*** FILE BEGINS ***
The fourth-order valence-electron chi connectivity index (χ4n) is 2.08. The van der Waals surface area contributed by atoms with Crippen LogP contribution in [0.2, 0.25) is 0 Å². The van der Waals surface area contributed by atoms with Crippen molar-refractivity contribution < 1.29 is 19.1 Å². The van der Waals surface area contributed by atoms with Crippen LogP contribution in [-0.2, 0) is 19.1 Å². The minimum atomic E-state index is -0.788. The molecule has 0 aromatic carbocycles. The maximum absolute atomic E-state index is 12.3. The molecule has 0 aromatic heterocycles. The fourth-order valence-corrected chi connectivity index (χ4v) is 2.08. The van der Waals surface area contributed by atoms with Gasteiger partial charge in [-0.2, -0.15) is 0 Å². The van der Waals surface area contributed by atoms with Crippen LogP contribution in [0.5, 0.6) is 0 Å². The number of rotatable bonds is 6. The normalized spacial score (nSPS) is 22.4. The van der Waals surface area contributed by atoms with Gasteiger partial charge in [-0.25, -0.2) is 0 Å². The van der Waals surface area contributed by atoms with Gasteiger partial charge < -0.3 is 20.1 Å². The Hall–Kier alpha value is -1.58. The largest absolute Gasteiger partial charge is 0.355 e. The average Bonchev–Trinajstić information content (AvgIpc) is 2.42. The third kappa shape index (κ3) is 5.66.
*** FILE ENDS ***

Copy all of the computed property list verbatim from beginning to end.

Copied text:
The fourth-order valence-electron chi connectivity index (χ4n) is 2.08. The van der Waals surface area contributed by atoms with Crippen LogP contribution in [0.2, 0.25) is 0 Å². The van der Waals surface area contributed by atoms with Crippen molar-refractivity contribution < 1.29 is 19.1 Å². The van der Waals surface area contributed by atoms with Crippen LogP contribution in [-0.2, 0) is 19.1 Å². The minimum atomic E-state index is -0.788. The molecule has 0 aromatic carbocycles. The maximum absolute atomic E-state index is 12.3. The molecule has 0 aromatic heterocycles. The fourth-order valence-corrected chi connectivity index (χ4v) is 2.08. The van der Waals surface area contributed by atoms with Gasteiger partial charge in [-0.2, -0.15) is 0 Å². The van der Waals surface area contributed by atoms with Crippen LogP contribution in [0.5, 0.6) is 0 Å². The number of rotatable bonds is 6. The normalized spacial score (nSPS) is 22.4. The van der Waals surface area contributed by atoms with Gasteiger partial charge in [-0.25, -0.2) is 0 Å². The van der Waals surface area contributed by atoms with Gasteiger partial charge < -0.3 is 20.1 Å². The Hall–Kier alpha value is -1.58. The largest absolute Gasteiger partial charge is 0.355 e. The average Bonchev–Trinajstić information content (AvgIpc) is 2.42. The third kappa shape index (κ3) is 5.66.